Last week’s Republican National Committee meeting here in Memphis got a lot of national and local attention. But there was a lot more hard work going on than just listening to speeches.
I was invited to sit in on a meeting with the RNC National Director for Hispanic Engagement. Her name is Jennifer Korn and she met with about 15 of us for lunch at the Peabody’s Capriccio Grill Friday. Our Shelby GOP chairman, Justin Joy, attended as did our state House representative Mark White; Tennessee GOP coordinator Victor Evans; Mary Wagner, president of the Young Republicans; a representative of the College Republicans; Sharon Ohsfeldt who heads up Shelby GOP’s Hispanic outreach; two people from Hispanic groups in Memphis; County Commission candidate Geoff Diaz and others. We enjoyed Ms. Korn’s presentation and were able to ask her questions as well.
“The RNC is starting from the ground up,” she told us. “I worked with President Bush’s reelection campaign and we got 44% of the Hispanic vote. We got 32% with McCain and 26.5% with Romney. We’re faltering.”
Ms. Korn worked with Governor Jeb Bush in his Hispanic networking and caught the eye of the RNC. She met with Chairman Reince Priebus to give him some ideas on what we should be doing to get more of the Hispanic vote. “We weren’t doing anything as it turned out. There had been no outreach or attempt at building relationships. We can’t expect to get their vote this way.”
Priebus put her in charge of Hispanic outreach and in the past sixteenth months, “We have participated in 71,000 events. We have recruited more than 700 volunteers to walk door to door and we’ve been engaged in targeted races. We want to keep our staff for 2016,” Korn said.
“I have a vision to have something permanent. That is a donor base, permanent staff and to be able to hire people from a community to work in the community and to train them to become political operatives.”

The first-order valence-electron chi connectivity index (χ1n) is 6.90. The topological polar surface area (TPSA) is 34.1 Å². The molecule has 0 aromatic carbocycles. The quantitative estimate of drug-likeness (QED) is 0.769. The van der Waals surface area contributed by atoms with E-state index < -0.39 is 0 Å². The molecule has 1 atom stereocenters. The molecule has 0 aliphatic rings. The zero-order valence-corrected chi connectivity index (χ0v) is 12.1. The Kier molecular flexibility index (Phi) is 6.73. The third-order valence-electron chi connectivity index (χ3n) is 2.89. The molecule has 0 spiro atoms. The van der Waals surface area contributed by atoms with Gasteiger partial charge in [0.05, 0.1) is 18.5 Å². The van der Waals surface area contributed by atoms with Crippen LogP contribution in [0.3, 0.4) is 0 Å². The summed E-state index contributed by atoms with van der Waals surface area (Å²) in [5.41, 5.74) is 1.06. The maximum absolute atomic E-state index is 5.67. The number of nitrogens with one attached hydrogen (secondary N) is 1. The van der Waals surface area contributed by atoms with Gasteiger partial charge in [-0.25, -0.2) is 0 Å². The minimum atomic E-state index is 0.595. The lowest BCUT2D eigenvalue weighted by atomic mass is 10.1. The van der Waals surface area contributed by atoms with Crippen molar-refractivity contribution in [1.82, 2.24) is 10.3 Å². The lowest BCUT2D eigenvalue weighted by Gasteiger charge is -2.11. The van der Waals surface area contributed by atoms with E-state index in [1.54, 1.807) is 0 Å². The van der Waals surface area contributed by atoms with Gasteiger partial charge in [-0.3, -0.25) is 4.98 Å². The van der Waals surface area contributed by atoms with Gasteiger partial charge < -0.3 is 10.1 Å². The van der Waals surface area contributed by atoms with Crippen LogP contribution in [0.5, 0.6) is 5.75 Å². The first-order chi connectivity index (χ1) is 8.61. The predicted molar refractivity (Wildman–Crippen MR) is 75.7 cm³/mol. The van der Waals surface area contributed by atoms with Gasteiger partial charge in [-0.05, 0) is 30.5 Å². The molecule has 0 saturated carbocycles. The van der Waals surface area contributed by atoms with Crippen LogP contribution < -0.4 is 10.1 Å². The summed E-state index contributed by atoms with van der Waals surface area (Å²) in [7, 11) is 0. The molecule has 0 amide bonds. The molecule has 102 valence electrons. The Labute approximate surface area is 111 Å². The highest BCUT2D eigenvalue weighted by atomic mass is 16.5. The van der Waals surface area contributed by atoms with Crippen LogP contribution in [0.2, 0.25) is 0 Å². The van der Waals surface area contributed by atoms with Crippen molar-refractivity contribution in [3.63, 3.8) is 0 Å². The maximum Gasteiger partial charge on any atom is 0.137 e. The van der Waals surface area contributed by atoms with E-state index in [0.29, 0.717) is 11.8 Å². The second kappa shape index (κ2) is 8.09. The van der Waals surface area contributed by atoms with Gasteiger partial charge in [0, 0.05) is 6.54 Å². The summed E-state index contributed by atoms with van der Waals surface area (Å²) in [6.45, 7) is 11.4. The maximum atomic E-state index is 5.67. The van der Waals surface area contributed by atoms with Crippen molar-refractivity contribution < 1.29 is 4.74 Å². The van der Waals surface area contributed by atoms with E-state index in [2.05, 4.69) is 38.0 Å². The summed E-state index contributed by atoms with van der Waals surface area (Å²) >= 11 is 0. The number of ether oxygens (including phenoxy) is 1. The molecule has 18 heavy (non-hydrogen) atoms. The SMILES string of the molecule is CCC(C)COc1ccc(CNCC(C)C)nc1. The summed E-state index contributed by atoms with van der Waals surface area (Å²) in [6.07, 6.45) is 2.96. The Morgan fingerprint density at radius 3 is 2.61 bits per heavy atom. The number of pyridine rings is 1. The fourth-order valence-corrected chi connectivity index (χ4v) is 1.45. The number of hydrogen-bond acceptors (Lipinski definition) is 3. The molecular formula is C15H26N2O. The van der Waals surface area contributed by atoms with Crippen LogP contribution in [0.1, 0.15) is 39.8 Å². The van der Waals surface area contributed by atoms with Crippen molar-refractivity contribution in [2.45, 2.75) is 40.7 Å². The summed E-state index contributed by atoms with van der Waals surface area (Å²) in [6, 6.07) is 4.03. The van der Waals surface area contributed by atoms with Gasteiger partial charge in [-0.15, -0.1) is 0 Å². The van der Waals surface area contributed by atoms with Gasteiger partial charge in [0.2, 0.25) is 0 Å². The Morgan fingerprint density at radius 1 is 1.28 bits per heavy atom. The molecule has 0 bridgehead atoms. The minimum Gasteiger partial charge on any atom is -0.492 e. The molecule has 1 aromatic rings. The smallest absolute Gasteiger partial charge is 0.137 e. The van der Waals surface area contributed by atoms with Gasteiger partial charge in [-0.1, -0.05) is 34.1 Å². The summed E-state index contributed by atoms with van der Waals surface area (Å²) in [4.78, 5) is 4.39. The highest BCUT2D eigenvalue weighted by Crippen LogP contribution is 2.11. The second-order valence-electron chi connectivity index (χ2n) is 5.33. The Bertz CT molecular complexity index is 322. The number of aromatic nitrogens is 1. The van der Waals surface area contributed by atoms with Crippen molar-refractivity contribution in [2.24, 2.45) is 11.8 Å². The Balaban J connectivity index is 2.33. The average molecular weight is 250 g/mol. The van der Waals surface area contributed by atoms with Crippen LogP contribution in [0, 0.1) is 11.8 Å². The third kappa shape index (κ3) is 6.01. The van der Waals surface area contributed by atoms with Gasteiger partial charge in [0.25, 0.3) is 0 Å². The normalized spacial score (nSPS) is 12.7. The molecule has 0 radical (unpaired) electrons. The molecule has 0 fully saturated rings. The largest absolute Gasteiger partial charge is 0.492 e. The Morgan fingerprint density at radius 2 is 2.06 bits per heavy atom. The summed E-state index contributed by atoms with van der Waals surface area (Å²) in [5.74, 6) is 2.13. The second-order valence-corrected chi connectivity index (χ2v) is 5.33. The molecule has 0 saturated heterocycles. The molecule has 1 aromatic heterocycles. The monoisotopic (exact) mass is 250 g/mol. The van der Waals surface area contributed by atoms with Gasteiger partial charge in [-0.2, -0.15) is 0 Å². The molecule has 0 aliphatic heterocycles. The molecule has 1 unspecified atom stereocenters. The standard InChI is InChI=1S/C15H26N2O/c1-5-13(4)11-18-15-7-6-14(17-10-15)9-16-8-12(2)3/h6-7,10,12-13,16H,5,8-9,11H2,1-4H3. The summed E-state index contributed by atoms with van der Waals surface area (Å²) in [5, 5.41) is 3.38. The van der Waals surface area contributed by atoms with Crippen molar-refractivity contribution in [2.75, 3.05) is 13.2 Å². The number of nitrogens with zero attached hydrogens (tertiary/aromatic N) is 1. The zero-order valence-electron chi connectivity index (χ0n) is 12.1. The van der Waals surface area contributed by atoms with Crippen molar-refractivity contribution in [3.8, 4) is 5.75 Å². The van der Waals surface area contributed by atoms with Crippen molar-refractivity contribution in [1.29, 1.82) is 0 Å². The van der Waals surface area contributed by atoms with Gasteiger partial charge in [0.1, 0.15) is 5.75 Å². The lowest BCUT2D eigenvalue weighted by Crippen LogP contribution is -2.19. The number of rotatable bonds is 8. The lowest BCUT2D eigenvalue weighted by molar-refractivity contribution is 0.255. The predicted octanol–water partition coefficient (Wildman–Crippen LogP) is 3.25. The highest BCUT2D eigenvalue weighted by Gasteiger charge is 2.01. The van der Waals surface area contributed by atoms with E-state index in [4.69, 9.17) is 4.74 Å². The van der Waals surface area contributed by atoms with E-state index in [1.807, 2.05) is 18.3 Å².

Sharon Ohsfeldt approved and mentioned that since she began her effort in October, she has gotten positive responses from Hispanics and people in the business community in Memphis.
Korn went on to emphasize that “we are not changing our party platform, but how we deliver the message. One of the main things we need to do is not to offend people. I learned that we don’t have control over senators and representatives and what they say. Dems are very good at sticking to their talking points. Republicans are very independent. It’s the best thing about us, but also can be the worst thing about us.”
She lauded Rep. White’s success in getting passed free in state tuition for children of undocumented workers.
Some other suggestions she has are first “we need good data. Good demographics. We want to get the right people to call people in their community. Participating in naturalization ceremonies is another thing we can do.” Korn related how the Romney campaign took none of their advice. “They didn’t tell Hispanics ‘we care about you and we will fight for your vote.'”
Currently, Korn sees “an opportunity now with the Democrats who are letting them down. Two issues resonate with Hispanics. One is the jobs and the economy. The second is faith and family. We get the most response from them on these.”
Tomorrow: Effective campaign methods